5- When you’re just relaxing and not working, what is your favourite thing to do?
To hike by the ocean.
Five more about Matthew Jocelyn and Julie
1-Please talk about how you reconcile the different sides of yourself, as you function as a director of the show, where you are also artistic director of the company.
I would like to think that my work as an Artistic Director is a reflection of both the ethical and aesthetic considerations that I bring to my work as a director, and vice versa. So that really, they reinforce each other more than anything else. Luckily, I am surrounded by a team of people that are capable of holding the theatre afloat when I’m in the rehearsal room.
I would add that I think it’s essential for both the team and the company and for the audiences at Canadian Stage, to understand that my perspective is always one of a working artist. I’m always very conscious of the artistry and the nitty-gritty of the craftsmanship that goes into the various projects that we decide to support and collaborate on.
2- You’ve directed Julie before in Europe. Tell us about this opera and why you wanted to bring it here, your first directorial project of an opera in Toronto.
Julie is an absolute masterpiece of a chamber opera. Philippe Boesmans is without question, for me, the most important opera composer in the world today. So the opportunity of doing one of his operas in association with Soundstreams, a company I greatly admire, was an exceptional one.
Philippe is also a very close friend that I’ve been collaborating with for more than 10 years, so it was an opportunity to continue to strengthen our artistic ties.
This production was performed in over a dozen theatres in France, Belgium and Switzerland, which shows the appetite the audiences have for this work.
3- Talk about why you place such a high importance on multi-disciplinary work in your offerings at Canadian Stage.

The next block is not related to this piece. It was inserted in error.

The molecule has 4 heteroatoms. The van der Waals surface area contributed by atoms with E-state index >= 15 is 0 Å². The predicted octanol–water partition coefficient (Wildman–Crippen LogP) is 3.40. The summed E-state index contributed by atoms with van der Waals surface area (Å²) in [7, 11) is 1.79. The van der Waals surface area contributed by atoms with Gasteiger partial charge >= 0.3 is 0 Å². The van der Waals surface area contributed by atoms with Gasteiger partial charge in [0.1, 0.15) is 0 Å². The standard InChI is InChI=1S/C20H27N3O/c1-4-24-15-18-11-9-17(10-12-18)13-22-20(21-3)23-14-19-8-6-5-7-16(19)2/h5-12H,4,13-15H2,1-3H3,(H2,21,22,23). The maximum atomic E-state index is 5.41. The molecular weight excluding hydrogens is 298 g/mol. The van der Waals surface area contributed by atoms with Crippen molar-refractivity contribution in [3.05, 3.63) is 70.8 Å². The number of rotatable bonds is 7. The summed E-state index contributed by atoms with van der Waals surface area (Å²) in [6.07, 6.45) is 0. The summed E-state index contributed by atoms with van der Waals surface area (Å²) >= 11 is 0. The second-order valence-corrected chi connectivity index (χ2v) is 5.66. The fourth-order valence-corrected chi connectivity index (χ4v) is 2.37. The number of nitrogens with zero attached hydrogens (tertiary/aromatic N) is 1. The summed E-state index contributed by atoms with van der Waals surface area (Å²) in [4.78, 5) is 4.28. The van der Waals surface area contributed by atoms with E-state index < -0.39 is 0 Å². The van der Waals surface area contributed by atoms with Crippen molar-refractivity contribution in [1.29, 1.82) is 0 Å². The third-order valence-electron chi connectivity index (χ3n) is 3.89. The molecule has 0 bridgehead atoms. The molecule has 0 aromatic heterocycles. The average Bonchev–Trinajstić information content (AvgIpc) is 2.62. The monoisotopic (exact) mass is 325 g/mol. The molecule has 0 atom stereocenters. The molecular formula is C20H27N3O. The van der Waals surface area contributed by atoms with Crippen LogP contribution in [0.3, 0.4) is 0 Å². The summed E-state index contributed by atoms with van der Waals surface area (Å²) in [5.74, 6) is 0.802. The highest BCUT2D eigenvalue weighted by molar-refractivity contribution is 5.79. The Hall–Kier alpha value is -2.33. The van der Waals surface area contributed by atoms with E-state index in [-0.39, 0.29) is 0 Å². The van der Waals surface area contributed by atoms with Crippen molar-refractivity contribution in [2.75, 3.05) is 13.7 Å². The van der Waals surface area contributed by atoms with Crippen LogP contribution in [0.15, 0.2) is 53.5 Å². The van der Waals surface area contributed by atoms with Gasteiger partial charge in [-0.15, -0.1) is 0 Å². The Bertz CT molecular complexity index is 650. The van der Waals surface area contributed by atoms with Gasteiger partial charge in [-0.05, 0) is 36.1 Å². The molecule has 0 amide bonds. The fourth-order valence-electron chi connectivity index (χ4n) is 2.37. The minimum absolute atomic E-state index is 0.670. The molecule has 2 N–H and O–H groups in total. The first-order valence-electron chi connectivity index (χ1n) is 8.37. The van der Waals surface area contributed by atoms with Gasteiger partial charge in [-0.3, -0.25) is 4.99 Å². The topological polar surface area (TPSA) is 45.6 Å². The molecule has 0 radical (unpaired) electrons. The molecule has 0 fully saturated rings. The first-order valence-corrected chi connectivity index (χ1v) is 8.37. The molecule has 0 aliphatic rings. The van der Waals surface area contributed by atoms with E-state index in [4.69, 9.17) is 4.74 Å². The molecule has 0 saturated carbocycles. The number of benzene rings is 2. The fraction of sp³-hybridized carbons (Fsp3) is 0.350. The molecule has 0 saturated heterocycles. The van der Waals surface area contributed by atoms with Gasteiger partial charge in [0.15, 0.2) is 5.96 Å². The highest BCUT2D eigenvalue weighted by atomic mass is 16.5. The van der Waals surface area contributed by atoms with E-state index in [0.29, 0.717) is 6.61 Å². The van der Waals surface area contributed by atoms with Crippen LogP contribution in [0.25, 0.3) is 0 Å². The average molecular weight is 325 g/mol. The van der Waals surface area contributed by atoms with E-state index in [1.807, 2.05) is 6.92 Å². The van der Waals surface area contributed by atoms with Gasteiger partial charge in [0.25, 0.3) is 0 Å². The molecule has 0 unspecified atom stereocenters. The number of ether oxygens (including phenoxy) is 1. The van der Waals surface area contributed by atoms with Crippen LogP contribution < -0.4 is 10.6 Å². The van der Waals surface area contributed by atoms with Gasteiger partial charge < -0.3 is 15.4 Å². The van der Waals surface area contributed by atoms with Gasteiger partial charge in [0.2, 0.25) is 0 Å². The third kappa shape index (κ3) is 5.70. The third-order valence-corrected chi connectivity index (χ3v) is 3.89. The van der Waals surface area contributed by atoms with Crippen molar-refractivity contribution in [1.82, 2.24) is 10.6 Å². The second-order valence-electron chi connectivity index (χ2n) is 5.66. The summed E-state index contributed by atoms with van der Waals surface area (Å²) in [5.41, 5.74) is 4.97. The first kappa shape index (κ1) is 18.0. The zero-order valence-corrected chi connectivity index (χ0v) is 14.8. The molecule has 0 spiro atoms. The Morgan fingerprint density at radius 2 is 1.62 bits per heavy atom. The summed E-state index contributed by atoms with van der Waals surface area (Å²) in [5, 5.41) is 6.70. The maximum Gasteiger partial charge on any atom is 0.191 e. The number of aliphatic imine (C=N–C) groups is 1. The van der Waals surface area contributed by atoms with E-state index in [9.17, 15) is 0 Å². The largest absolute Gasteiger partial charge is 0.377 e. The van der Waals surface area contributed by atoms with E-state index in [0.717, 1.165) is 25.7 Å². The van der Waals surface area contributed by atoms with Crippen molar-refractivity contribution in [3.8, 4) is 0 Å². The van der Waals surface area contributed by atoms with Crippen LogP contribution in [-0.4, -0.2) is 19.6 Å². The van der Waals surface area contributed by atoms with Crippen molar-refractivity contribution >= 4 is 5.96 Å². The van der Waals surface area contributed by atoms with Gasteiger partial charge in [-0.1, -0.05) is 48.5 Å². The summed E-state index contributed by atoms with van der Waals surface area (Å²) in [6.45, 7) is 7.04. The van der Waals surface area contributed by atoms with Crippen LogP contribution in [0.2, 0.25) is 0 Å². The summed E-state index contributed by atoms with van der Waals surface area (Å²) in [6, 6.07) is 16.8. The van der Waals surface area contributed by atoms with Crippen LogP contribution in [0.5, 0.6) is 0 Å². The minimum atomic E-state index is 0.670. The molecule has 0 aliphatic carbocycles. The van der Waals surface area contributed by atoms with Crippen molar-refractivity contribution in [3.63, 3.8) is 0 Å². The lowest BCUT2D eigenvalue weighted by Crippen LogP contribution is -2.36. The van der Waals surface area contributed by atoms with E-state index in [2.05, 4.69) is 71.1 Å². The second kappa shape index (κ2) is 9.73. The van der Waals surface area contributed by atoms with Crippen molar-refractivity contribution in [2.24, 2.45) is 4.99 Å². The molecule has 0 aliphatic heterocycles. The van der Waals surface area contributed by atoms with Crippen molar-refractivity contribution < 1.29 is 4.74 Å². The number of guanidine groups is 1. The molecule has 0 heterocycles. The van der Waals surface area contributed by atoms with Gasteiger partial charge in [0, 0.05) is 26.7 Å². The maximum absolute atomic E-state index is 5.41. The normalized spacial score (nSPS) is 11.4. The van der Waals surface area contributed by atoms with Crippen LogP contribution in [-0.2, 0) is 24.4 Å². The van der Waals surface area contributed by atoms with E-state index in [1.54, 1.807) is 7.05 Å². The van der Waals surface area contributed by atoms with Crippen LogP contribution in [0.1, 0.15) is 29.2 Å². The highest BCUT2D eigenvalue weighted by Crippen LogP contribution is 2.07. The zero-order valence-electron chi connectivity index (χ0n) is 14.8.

What I place a huge importance on is the vocabulary that today’s artists are using in order to recount the world. It so happens that some of the most exciting artists – Crystal Pite, Michèle Anne de Mey, Jaco Van Dormael or Robert Lepage, Stan Douglas – are crossing over the disciplines. Because we are a contemporary performing arts company, what I’m really interested in are the most cutting edge artists and what their languages are.
I didn’t set out to say: “it’s got to be pluridisciplinary.” Many artists no longer feel restricted to simply being theatre makers, dance makers, or music makers in order to recount their worlds; they themselves cross over the boundaries. That’s what we want to share with the audiences.
4-Will we see more opera, whether directed by you or someone else, at Canadian Stage?
I hope we continue to see work that is relevant and fresh, and artistically demanding. If that includes opera, then fantastic! It would have to be chamber opera because there is no other conduit in this city doing this kind of work.
5- Is there a teacher or influence you’d care to name that you especially admire?
I’ve had a huge number of influences in my life. In learning my practice, the three people that had the biggest influence on me as a director were Patrice Chéreau, Mathias Langhoff and Jonathan Miller, all of whom I had the great honour of working with at some point.
I’ve been lucky enough to work with exceptionally talented and demanding artists and to see the work of hundreds of exceptional creators, like Philippe. All of that filters through somehow.
Philippe Boesmans’ Julie will be presented November 17-29, a co-production of Soundstreams and Canadian Stage, directed by Matthew Jocelyn at the Bluma Appel Theatre.